Top tips for avoiding scams and how to spot an authentic survey

In today’s world, [it’s sad but true that] we all have to be alert to the possibility of online fraud.

There are dodgy people out there who try to get money by pretending to be a real market research company. As with lots of scams, the fraudsters may copy logos/branding and contact unsuspecting people by letter, email or social media.

If an offer of participating in research looks too good to be true, it probably is

Unfortunately, we know that occasionally Hall & Partners has been imitated in this way, so we wanted to offer a few simple tips to make sure you don’t get caught out by a fraudulent survey.

As a general rule of thumb, if an offer of participating in research looks too good to be true, it probably is.

Getting paid for surveys

Authentic surveys do sometimes offer incentives (e.g. $/£10 Amazon gift card) but this is always in line with MRS or ESOMAR guidelines. However, be wary of the following, as these are things that authentic surveys will NEVER do regarding financial incentives:

  • promise you can make a large amount of money through a job as a participant
  • send you a payment in the form of a cheque before completing an assignment. These cheques may be fake, and you could incur bank charges. Hall & Partners never pays respondents in advance of an assignment.
  • ask you to pay an application fee to be a respondent. Genuine firms never ask for money from a participant see the Mystery Shopping Providers Association (MSPA).
  • ask you to wire money anywhere, deposit a cheque or send cash

Do your research

If – for example – a ‘Dr Richard Gandon’ is offering you large sums of money to complete assignments for a research company he represents, do some background checks:

Do they have a LinkedIn profile? Are they connected with other employees of the company?

Company website

Is their email address consistent with the company’s website domain?

A company’s website domain will appear in the email address. For example, our website domain is so our emails are always in the form of not, for example,

Other things to be aware of

Here are some more details that should set alarm bells ringing:

  • If the person contacting you has an Aol, Gmail or similar non-corporate email address, then it’s not from a legitimate company.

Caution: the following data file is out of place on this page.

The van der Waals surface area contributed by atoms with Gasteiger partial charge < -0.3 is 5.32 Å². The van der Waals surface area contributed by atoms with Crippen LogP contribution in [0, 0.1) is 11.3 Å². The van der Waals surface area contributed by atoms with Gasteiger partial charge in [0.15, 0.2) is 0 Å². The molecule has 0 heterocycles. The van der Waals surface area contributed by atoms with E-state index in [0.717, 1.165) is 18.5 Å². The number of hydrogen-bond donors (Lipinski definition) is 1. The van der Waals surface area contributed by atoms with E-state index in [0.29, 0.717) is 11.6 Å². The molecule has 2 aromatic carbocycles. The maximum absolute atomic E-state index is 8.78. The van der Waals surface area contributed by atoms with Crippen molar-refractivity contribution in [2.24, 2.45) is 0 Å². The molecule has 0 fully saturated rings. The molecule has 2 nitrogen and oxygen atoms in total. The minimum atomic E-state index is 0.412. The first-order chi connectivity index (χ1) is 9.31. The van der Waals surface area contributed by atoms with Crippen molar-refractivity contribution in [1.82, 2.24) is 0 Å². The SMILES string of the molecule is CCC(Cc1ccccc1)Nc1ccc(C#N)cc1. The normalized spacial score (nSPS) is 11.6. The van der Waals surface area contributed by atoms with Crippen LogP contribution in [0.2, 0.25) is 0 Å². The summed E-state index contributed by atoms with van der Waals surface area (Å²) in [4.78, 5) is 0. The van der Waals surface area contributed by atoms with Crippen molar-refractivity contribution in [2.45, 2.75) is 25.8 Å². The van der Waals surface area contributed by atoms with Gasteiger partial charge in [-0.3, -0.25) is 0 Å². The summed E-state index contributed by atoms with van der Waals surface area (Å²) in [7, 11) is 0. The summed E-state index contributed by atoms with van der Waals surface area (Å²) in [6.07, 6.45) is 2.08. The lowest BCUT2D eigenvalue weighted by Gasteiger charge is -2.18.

• Remember, if the email is from a real person employed by Hall & Partners, our domain name will appear after the @ – not before.

If you wish to check the legitimacy of one of our survey invitations, you can always contact We’re happy to help and want our participants to be confident that they’re taking part in a genuine survey.

We hope these few simple tips are reassuring – and that you enjoy contributing to the success of some of the world’s biggest brands through market research.

If you want to find out more about mystery shopping, the Federal Trade Commission provides some useful guidelines.

Check out more Big Thinking Articles

Research Live: Vanella Jackson helps form MRS Disability Group

WARC: Hall & Partners explain how pharma can keep building trust

Research Live: Vanella Jackson explains why a new approach to brand evaluation is needed

Conscious Brands 100: a new way to measure world-leading brands

AdWeek: Hall & Partners comment on Microsoft ranking most Conscious Brand

The Grocer: Hall & Partners comment on the Union Jack & packaging

‘A(i)LIVE’, the world’s first ‘living’ market segmentation tool, powered by machine learning and artificial intelligence

The Value Shift

AstraZeneca and Hall & Partners win ‘Best Use of Innovation’ in 2021 BHBIA BOBI Awards

Johnson & Johnson

AdAge: Hall & Partners comment on what’s next for Johnson & Johnson’s vaccine

© 2021 Hall & Partners. This website is powered by 100% renewable energy. All rights reserved.

Website developed by Digital Berry Ltd

Signup for our Newsletter

Keep up with the latest marketing trends, industry perspectives and global insight reports shaping the world’s biggest brands.